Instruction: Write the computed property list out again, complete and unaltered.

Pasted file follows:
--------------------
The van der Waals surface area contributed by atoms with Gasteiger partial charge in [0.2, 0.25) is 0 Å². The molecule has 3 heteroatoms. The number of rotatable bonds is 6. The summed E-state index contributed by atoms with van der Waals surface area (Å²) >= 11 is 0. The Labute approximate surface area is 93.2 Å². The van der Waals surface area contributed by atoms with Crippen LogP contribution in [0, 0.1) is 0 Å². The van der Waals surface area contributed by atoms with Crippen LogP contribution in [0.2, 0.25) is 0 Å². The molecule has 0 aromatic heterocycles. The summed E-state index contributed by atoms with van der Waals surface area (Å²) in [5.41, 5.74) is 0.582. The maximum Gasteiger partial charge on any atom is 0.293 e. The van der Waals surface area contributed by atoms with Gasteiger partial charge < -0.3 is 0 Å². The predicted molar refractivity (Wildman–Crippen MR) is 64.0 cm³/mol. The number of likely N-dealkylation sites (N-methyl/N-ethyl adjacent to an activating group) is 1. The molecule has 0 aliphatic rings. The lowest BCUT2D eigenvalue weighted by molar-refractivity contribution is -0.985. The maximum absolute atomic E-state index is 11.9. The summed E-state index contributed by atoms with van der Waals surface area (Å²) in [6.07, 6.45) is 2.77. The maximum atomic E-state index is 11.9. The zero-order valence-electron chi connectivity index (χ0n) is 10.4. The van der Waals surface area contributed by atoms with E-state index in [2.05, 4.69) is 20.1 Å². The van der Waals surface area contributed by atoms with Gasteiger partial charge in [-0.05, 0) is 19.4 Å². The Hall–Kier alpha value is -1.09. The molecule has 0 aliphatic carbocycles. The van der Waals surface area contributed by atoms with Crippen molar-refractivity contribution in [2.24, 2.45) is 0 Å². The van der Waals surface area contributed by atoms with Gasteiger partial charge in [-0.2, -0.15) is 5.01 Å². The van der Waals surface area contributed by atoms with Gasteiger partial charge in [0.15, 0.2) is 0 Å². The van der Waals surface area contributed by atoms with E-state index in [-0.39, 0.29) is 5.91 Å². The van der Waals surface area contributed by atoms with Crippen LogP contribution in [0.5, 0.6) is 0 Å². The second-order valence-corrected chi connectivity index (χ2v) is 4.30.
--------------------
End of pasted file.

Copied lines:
The van der Waals surface area contributed by atoms with Gasteiger partial charge in [0.2, 0.25) is 0 Å². The molecule has 3 heteroatoms. The number of rotatable bonds is 6. The summed E-state index contributed by atoms with van der Waals surface area (Å²) >= 11 is 0. The Labute approximate surface area is 93.2 Å². The van der Waals surface area contributed by atoms with Crippen LogP contribution in [0, 0.1) is 0 Å². The van der Waals surface area contributed by atoms with Crippen LogP contribution in [0.2, 0.25) is 0 Å². The molecule has 0 aromatic heterocycles. The summed E-state index contributed by atoms with van der Waals surface area (Å²) in [5.41, 5.74) is 0.582. The maximum Gasteiger partial charge on any atom is 0.293 e. The van der Waals surface area contributed by atoms with Gasteiger partial charge < -0.3 is 0 Å². The predicted molar refractivity (Wildman–Crippen MR) is 64.0 cm³/mol. The number of likely N-dealkylation sites (N-methyl/N-ethyl adjacent to an activating group) is 1. The molecule has 0 aliphatic rings. The lowest BCUT2D eigenvalue weighted by molar-refractivity contribution is -0.985. The maximum absolute atomic E-state index is 11.9. The summed E-state index contributed by atoms with van der Waals surface area (Å²) in [6.07, 6.45) is 2.77. The maximum atomic E-state index is 11.9. The zero-order valence-electron chi connectivity index (χ0n) is 10.4. The van der Waals surface area contributed by atoms with E-state index in [2.05, 4.69) is 20.1 Å². The van der Waals surface area contributed by atoms with Gasteiger partial charge in [-0.05, 0) is 19.4 Å². The Hall–Kier alpha value is -1.09. The molecule has 0 aliphatic carbocycles. The van der Waals surface area contributed by atoms with Crippen molar-refractivity contribution in [2.24, 2.45) is 0 Å². The van der Waals surface area contributed by atoms with Gasteiger partial charge in [-0.2, -0.15) is 5.01 Å². The van der Waals surface area contributed by atoms with Gasteiger partial charge in [0.15, 0.2) is 0 Å². The van der Waals surface area contributed by atoms with E-state index in [-0.39, 0.29) is 5.91 Å². The van der Waals surface area contributed by atoms with Crippen LogP contribution in [0.5, 0.6) is 0 Å². The second-order valence-corrected chi connectivity index (χ2v) is 4.30.